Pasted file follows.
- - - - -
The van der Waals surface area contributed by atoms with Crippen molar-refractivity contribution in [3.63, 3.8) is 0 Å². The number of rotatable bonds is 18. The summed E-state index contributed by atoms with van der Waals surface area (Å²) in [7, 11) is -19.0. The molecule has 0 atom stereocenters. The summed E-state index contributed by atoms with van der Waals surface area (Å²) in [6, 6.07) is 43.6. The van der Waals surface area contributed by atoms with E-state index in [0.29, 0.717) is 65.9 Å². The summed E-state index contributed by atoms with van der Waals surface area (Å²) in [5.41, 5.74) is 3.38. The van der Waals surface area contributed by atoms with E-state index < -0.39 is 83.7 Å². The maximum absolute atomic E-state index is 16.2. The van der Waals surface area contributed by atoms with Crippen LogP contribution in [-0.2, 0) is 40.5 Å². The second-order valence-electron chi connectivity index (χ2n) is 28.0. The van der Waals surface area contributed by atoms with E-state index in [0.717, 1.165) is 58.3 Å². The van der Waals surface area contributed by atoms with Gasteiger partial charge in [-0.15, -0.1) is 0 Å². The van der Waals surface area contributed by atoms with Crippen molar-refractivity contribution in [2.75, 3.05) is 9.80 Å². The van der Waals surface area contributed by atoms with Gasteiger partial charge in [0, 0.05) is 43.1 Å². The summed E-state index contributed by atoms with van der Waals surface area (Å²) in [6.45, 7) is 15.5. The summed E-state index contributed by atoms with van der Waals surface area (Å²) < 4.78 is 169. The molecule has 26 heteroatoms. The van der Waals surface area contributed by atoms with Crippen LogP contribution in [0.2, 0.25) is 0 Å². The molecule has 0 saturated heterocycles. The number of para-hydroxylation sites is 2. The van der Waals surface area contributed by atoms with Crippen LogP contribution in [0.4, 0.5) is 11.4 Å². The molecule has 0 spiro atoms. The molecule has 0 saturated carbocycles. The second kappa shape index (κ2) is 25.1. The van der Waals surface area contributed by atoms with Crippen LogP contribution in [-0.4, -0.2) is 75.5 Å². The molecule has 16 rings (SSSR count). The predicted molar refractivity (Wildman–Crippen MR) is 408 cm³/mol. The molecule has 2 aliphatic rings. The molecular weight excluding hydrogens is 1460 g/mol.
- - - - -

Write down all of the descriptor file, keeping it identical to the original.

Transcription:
The van der Waals surface area contributed by atoms with Crippen molar-refractivity contribution in [3.63, 3.8) is 0 Å². The number of rotatable bonds is 18. The summed E-state index contributed by atoms with van der Waals surface area (Å²) in [7, 11) is -19.0. The molecule has 0 atom stereocenters. The summed E-state index contributed by atoms with van der Waals surface area (Å²) in [6, 6.07) is 43.6. The van der Waals surface area contributed by atoms with E-state index in [0.29, 0.717) is 65.9 Å². The summed E-state index contributed by atoms with van der Waals surface area (Å²) in [5.41, 5.74) is 3.38. The van der Waals surface area contributed by atoms with E-state index < -0.39 is 83.7 Å². The maximum absolute atomic E-state index is 16.2. The van der Waals surface area contributed by atoms with Crippen LogP contribution in [-0.2, 0) is 40.5 Å². The second-order valence-electron chi connectivity index (χ2n) is 28.0. The van der Waals surface area contributed by atoms with E-state index in [0.717, 1.165) is 58.3 Å². The van der Waals surface area contributed by atoms with Gasteiger partial charge in [-0.15, -0.1) is 0 Å². The van der Waals surface area contributed by atoms with Crippen molar-refractivity contribution in [2.75, 3.05) is 9.80 Å². The van der Waals surface area contributed by atoms with Gasteiger partial charge in [0, 0.05) is 43.1 Å². The summed E-state index contributed by atoms with van der Waals surface area (Å²) in [6.45, 7) is 15.5. The summed E-state index contributed by atoms with van der Waals surface area (Å²) < 4.78 is 169. The molecule has 26 heteroatoms. The van der Waals surface area contributed by atoms with Crippen LogP contribution in [0.2, 0.25) is 0 Å². The molecule has 0 saturated heterocycles. The number of para-hydroxylation sites is 2. The van der Waals surface area contributed by atoms with Crippen LogP contribution in [0.4, 0.5) is 11.4 Å². The molecule has 0 spiro atoms. The molecule has 0 saturated carbocycles. The second kappa shape index (κ2) is 25.1. The van der Waals surface area contributed by atoms with Crippen LogP contribution in [-0.4, -0.2) is 75.5 Å². The molecule has 16 rings (SSSR count). The predicted molar refractivity (Wildman–Crippen MR) is 408 cm³/mol. The molecule has 2 aliphatic rings. The molecular weight excluding hydrogens is 1460 g/mol.